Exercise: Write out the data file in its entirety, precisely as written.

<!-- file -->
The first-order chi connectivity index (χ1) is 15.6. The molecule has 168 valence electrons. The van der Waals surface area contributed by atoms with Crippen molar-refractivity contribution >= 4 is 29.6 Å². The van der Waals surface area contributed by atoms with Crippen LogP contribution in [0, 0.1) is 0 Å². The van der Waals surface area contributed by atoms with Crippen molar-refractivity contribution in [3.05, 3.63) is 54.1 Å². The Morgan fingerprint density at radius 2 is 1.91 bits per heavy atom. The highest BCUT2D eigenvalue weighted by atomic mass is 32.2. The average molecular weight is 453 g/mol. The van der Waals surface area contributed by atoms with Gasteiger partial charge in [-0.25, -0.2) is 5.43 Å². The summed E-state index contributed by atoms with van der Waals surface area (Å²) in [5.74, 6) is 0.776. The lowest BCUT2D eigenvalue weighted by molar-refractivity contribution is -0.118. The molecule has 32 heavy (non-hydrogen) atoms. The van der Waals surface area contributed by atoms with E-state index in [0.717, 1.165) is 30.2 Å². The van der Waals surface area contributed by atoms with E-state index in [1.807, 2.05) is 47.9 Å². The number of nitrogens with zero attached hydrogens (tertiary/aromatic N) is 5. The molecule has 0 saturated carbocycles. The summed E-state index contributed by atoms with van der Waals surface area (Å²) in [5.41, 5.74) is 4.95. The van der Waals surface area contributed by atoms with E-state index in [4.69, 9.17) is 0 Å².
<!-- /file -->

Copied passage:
The first-order chi connectivity index (χ1) is 15.6. The molecule has 168 valence electrons. The van der Waals surface area contributed by atoms with Crippen molar-refractivity contribution >= 4 is 29.6 Å². The van der Waals surface area contributed by atoms with Crippen LogP contribution in [0, 0.1) is 0 Å². The van der Waals surface area contributed by atoms with Crippen molar-refractivity contribution in [3.05, 3.63) is 54.1 Å². The Morgan fingerprint density at radius 2 is 1.91 bits per heavy atom. The highest BCUT2D eigenvalue weighted by atomic mass is 32.2. The average molecular weight is 453 g/mol. The van der Waals surface area contributed by atoms with Gasteiger partial charge in [-0.25, -0.2) is 5.43 Å². The summed E-state index contributed by atoms with van der Waals surface area (Å²) in [5.74, 6) is 0.776. The lowest BCUT2D eigenvalue weighted by molar-refractivity contribution is -0.118. The molecule has 32 heavy (non-hydrogen) atoms. The van der Waals surface area contributed by atoms with E-state index in [0.717, 1.165) is 30.2 Å². The van der Waals surface area contributed by atoms with E-state index in [1.807, 2.05) is 47.9 Å². The number of nitrogens with zero attached hydrogens (tertiary/aromatic N) is 5. The molecule has 0 saturated carbocycles. The summed E-state index contributed by atoms with van der Waals surface area (Å²) in [5.41, 5.74) is 4.95. The van der Waals surface area contributed by atoms with E-state index in [4.69, 9.17) is 0 Å².